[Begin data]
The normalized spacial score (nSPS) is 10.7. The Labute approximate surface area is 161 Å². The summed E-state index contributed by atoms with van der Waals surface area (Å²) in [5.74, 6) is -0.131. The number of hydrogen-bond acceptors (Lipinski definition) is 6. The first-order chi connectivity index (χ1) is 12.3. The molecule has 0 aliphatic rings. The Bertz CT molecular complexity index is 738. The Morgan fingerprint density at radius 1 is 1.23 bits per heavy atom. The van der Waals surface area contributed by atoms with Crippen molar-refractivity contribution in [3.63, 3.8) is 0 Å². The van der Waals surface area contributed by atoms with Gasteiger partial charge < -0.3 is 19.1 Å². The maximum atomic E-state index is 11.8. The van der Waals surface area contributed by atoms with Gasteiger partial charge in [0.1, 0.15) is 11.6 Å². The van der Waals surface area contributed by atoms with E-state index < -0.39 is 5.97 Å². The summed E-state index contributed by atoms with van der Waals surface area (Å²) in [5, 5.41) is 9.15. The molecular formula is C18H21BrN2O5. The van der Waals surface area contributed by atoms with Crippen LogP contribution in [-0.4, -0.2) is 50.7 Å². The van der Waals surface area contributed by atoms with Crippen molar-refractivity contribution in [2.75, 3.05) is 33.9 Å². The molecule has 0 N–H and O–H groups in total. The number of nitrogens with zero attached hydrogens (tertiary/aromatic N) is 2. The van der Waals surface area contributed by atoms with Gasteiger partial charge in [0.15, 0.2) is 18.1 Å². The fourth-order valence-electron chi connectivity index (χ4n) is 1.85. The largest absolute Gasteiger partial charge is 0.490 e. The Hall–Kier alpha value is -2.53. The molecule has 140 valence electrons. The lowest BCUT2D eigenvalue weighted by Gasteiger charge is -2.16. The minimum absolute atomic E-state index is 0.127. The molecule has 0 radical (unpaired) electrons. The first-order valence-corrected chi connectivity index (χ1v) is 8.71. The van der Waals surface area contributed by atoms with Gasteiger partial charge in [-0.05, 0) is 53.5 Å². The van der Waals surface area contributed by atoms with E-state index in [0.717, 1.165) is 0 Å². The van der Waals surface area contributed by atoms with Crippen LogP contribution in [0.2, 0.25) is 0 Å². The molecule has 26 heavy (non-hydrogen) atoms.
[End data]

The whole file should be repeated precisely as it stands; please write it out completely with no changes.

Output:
The normalized spacial score (nSPS) is 10.7. The Labute approximate surface area is 161 Å². The summed E-state index contributed by atoms with van der Waals surface area (Å²) in [5.74, 6) is -0.131. The number of hydrogen-bond acceptors (Lipinski definition) is 6. The first-order chi connectivity index (χ1) is 12.3. The molecule has 0 aliphatic rings. The Bertz CT molecular complexity index is 738. The Morgan fingerprint density at radius 1 is 1.23 bits per heavy atom. The van der Waals surface area contributed by atoms with Crippen molar-refractivity contribution in [3.63, 3.8) is 0 Å². The van der Waals surface area contributed by atoms with Gasteiger partial charge < -0.3 is 19.1 Å². The maximum atomic E-state index is 11.8. The van der Waals surface area contributed by atoms with Gasteiger partial charge in [0.1, 0.15) is 11.6 Å². The van der Waals surface area contributed by atoms with E-state index < -0.39 is 5.97 Å². The summed E-state index contributed by atoms with van der Waals surface area (Å²) in [5, 5.41) is 9.15. The molecular formula is C18H21BrN2O5. The van der Waals surface area contributed by atoms with Crippen LogP contribution in [-0.4, -0.2) is 50.7 Å². The van der Waals surface area contributed by atoms with Crippen molar-refractivity contribution in [2.75, 3.05) is 33.9 Å². The molecule has 0 N–H and O–H groups in total. The number of nitrogens with zero attached hydrogens (tertiary/aromatic N) is 2. The van der Waals surface area contributed by atoms with Gasteiger partial charge in [0.15, 0.2) is 18.1 Å². The fourth-order valence-electron chi connectivity index (χ4n) is 1.85. The largest absolute Gasteiger partial charge is 0.490 e. The Hall–Kier alpha value is -2.53. The molecule has 140 valence electrons. The lowest BCUT2D eigenvalue weighted by Gasteiger charge is -2.16. The minimum absolute atomic E-state index is 0.127. The molecule has 0 radical (unpaired) electrons. The first-order valence-corrected chi connectivity index (χ1v) is 8.71. The van der Waals surface area contributed by atoms with Gasteiger partial charge in [-0.05, 0) is 53.5 Å². The van der Waals surface area contributed by atoms with E-state index in [0.717, 1.165) is 0 Å². The van der Waals surface area contributed by atoms with Crippen LogP contribution in [0.2, 0.25) is 0 Å². The molecule has 26 heavy (non-hydrogen) atoms.